Four generations of the Draper family have now been involved with the company, and we make 1000 pairs of sheepskin slippers and boots a week in our Glastonbury factory. Our sheepskin footwear is exported around the world, to shops that we supply and online directly to our customers. Our factory is still situated within 100 metres of the famous Glastonbury tor.

Our range is made up of high quality sheepskin slippers, boots, gloves and accessories, which are still produced in our Glastonbury factory using the same techniques since the 1930’s. Our products have been worn and loved by royalty and countless celebrities, though we don’t like to shout about it. We know that our customer appreciates the very best quality.

Letter from Prince Charles

Glastonbury and sheepskin: 1000 years of history

Until the 1990’s, Glastonbury in England had almost a monopoly in the processing of sheepskin, processing over 80% of all skins used throughout Western Europe. Tanning, dyeing, sueding and manufacturing from sheepskin is an art, because each skin is different and no two skins are the same. A tanner with lots of experience can tell the breed of the sheep, the pasture on which it was reared, the condition the sheep was in, and looks for tick marks, creases and fat content. There are many other factors which decide the treatment it gets to achieve the type of suede, colour, pliability, prevention of fading and prevention of creases etc.

So why has the Glastonbury area become so famous for sheepskin over all other locations in the UK and Europe? The truth is that it has resulted from over 1000 years of history and legend.

During the first century AD, St Joseph of Arimathea established a small Christian community in Glastonbury. King Arthur reputedly lived and was buried there too. King Alfred used the area as a sanctuary from the Danes, before being re established as the king of Wessex.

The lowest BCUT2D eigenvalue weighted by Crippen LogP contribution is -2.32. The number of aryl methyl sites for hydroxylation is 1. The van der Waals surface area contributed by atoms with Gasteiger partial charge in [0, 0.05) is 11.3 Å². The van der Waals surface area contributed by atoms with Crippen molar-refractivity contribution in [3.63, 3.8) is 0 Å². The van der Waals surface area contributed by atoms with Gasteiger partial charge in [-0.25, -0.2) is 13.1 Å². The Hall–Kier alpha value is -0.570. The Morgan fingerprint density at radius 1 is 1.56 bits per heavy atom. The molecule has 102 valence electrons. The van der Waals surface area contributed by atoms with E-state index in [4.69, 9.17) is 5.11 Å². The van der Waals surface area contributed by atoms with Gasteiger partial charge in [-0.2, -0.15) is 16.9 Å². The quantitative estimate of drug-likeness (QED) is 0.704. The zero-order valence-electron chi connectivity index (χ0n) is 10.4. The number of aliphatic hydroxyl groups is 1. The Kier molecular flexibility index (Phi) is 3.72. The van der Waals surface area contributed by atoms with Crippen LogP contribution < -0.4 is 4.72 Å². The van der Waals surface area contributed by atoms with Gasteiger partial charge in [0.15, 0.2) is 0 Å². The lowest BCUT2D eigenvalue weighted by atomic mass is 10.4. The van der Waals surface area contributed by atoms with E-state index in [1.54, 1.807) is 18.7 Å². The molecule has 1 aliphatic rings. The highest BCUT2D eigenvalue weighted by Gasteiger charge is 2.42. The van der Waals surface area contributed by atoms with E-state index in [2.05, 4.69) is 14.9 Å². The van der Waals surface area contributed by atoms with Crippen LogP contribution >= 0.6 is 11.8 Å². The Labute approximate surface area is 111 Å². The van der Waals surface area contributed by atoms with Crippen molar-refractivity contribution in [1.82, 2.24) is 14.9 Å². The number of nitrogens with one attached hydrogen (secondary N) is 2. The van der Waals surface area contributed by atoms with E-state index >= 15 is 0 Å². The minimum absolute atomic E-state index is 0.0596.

Glastonbury Abbey was once the largest estate in England, with incredible amounts of land, and it also had a tannery at Glastonbury and woollen mills at nearby Trowbridge and Westbury.

Sheepskin has ever since been in high demand, especially during times of war, from the days of King Alfred up until the second world war, where pilots of the RAF wore sheepskin coats made in Glastonbury.

Centuries of study and improvement of skill are what make Draper of Glastonbury the best manufacturers of sheepskin products in the world.

So what makes sheepskin the best natural product in really cold weather conditions? Not only is it completely wind and weather proof, but the wool fleece is hygroscopic. This means that it can absorb a third of its weight in water without becoming damp. This means that it is naturally waterproof, and does not become sweaty. It keeps the warmth in when it is cold, stays cool when it is warm, keeps warmth in when it is wet, and above all it is natural.

Draper of Glastonbury is now the oldest sheepskin footwear manufacturer in the United Kingdom, and the oldest sheepskin company in Glastonbury.